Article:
For those of you out there who chance upon my Blog here’s some background:
I’m a retired UK doctor who responded in late 2010 to an appeal for volunteers to work in resource poor areas of the world to help those countries attain the Millenium Developement Goals in health particularly to reduce the number of women dying in childbirth and babies dying as newborn. Obstetrics and Gynaecology is my profession although I’ve been working only in Reproductive Health since 2007. MDG 5 aims to have the Maternal Death Rate down to 250 per 100,000 livebirths by 2015. That’s a huge task for some countries – the latest reliable figure for Cambodia for example was 461 in 2008, that’s one mother dying for every 217 babies born. Compare that with around 1 in 10,000 in the developed world and you see the scale of the problem.
My home has been in North Wales for over 10 years and I have worked in Merseyside all my professional life so Cambodia is quite a contrast. In Cambodia in 2011 I was supported by VSO, by friends and family and by work colleagues. If you would like to play a part in helping reduce the risk for these childbearing women in the poorer parts of the world you could volunteer too. Various roles are needed by VSO and similar organisations, so why not Google VSO and contact the office? You could be there too – or anywhere, one day! Or if you prefer, why not donate to the work of VSO? You will find a link on the Blog page over on the right hand side.
In 2012 I joined the faculty of trainers with Liverpool School of Tropical Medicine and so travelled to Somaliland in Feb-March with a team delivering life-saving skills training to nurses, midwives and doctors where around 80 participants attended the course in the capital, Hargeisa. Another course in Liverpool was less of a cultural and gastronomic challenge but no less enjoyable and rewarding. I returned to Somaliland May-June with another group training health workers from Berbera and all being well I hope to maintain involvement in this type of programme as long as the opportunity and ability continue. According to WHO data Somalia is one of the top 3 countries for maternal deaths due to pregnancy, and 19 of the top 20 are in sub-Saharan Africa. The life time risk of death from childbirth facing a 15 year-old Somalian girl is currently 1 in 14 (2008).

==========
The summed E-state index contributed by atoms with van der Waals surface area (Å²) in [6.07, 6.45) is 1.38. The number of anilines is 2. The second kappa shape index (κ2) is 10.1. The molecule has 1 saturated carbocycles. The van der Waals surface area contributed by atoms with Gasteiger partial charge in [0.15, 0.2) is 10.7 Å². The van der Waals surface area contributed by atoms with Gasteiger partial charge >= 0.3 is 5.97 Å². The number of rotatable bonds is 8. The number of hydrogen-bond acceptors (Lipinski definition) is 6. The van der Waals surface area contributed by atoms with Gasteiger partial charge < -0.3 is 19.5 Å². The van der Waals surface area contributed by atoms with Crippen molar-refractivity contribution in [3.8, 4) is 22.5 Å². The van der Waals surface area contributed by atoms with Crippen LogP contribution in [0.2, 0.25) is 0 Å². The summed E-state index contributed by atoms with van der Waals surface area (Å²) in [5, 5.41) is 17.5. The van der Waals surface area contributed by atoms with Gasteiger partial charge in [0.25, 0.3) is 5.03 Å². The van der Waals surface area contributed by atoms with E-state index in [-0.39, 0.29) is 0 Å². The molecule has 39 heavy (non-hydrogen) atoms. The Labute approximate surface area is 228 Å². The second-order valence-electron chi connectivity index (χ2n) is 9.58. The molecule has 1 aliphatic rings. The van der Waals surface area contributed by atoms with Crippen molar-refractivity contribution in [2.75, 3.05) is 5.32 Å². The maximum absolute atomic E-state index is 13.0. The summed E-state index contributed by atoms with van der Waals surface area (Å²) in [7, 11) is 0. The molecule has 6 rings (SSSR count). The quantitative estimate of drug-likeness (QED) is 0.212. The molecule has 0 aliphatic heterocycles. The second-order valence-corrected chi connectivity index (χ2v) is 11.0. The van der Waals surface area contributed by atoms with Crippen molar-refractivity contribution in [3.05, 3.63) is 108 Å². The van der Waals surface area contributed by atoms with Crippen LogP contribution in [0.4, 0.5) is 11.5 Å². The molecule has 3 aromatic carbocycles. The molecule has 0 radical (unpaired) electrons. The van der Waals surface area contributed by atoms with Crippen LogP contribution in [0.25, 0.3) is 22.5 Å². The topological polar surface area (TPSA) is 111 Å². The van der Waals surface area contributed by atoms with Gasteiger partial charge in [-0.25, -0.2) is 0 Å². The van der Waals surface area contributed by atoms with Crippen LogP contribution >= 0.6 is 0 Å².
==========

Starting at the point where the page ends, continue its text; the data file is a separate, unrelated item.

In 2013 I am visiting Tanzania for the third time having returned to Cambodia twice and taught in Pakistan one time. The IVF in Liverpool continues to provide an enjoyable interlude and keeps me in touch with good colleagues and some aspects of my profession. Tanzania has an added dimension since our community in Bala, North Wales, has been linked with a similar sized farming community – Milo, in the highlands of South West Tanganyika. We are still in the phase of exploring what that link may mean for both communities as we establish communication and develop relationships.